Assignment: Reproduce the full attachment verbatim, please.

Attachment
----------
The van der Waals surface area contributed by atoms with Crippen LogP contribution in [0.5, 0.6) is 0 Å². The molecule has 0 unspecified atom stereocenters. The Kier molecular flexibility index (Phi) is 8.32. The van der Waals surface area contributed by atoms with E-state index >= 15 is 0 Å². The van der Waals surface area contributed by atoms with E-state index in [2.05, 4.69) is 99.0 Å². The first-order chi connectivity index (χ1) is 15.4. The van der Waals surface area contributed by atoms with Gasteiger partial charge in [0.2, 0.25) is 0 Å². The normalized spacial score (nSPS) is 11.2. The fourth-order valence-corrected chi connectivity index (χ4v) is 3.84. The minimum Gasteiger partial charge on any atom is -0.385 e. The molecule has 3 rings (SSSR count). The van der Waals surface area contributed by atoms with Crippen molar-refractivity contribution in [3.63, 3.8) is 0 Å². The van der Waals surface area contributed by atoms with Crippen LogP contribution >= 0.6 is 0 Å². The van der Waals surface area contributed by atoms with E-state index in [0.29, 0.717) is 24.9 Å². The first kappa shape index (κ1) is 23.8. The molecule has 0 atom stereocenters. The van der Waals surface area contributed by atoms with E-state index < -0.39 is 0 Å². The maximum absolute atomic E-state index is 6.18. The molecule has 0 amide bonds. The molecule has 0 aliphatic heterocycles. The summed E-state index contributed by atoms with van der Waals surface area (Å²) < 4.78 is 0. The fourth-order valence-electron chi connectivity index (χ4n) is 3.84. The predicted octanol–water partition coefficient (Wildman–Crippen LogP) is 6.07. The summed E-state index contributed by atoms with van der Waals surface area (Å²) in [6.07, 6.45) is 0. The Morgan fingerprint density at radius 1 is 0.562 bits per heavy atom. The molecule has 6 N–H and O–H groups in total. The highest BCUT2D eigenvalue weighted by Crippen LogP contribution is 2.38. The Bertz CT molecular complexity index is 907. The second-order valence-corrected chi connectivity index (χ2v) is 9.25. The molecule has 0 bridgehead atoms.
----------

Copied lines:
The van der Waals surface area contributed by atoms with Crippen LogP contribution in [0.5, 0.6) is 0 Å². The molecule has 0 unspecified atom stereocenters. The Kier molecular flexibility index (Phi) is 8.32. The van der Waals surface area contributed by atoms with E-state index >= 15 is 0 Å². The van der Waals surface area contributed by atoms with E-state index in [2.05, 4.69) is 99.0 Å². The first-order chi connectivity index (χ1) is 15.4. The van der Waals surface area contributed by atoms with Gasteiger partial charge in [0.2, 0.25) is 0 Å². The normalized spacial score (nSPS) is 11.2. The fourth-order valence-corrected chi connectivity index (χ4v) is 3.84. The minimum Gasteiger partial charge on any atom is -0.385 e. The molecule has 3 rings (SSSR count). The van der Waals surface area contributed by atoms with Crippen molar-refractivity contribution in [3.63, 3.8) is 0 Å². The van der Waals surface area contributed by atoms with Crippen LogP contribution >= 0.6 is 0 Å². The van der Waals surface area contributed by atoms with E-state index in [0.29, 0.717) is 24.9 Å². The first kappa shape index (κ1) is 23.8. The molecule has 0 atom stereocenters. The van der Waals surface area contributed by atoms with E-state index < -0.39 is 0 Å². The maximum absolute atomic E-state index is 6.18. The molecule has 0 amide bonds. The molecule has 0 aliphatic heterocycles. The summed E-state index contributed by atoms with van der Waals surface area (Å²) < 4.78 is 0. The fourth-order valence-electron chi connectivity index (χ4n) is 3.84. The predicted octanol–water partition coefficient (Wildman–Crippen LogP) is 6.07. The summed E-state index contributed by atoms with van der Waals surface area (Å²) in [6.07, 6.45) is 0. The Morgan fingerprint density at radius 1 is 0.562 bits per heavy atom. The molecule has 6 N–H and O–H groups in total. The highest BCUT2D eigenvalue weighted by Crippen LogP contribution is 2.38. The Bertz CT molecular complexity index is 907. The second-order valence-corrected chi connectivity index (χ2v) is 9.25. The molecule has 0 bridgehead atoms.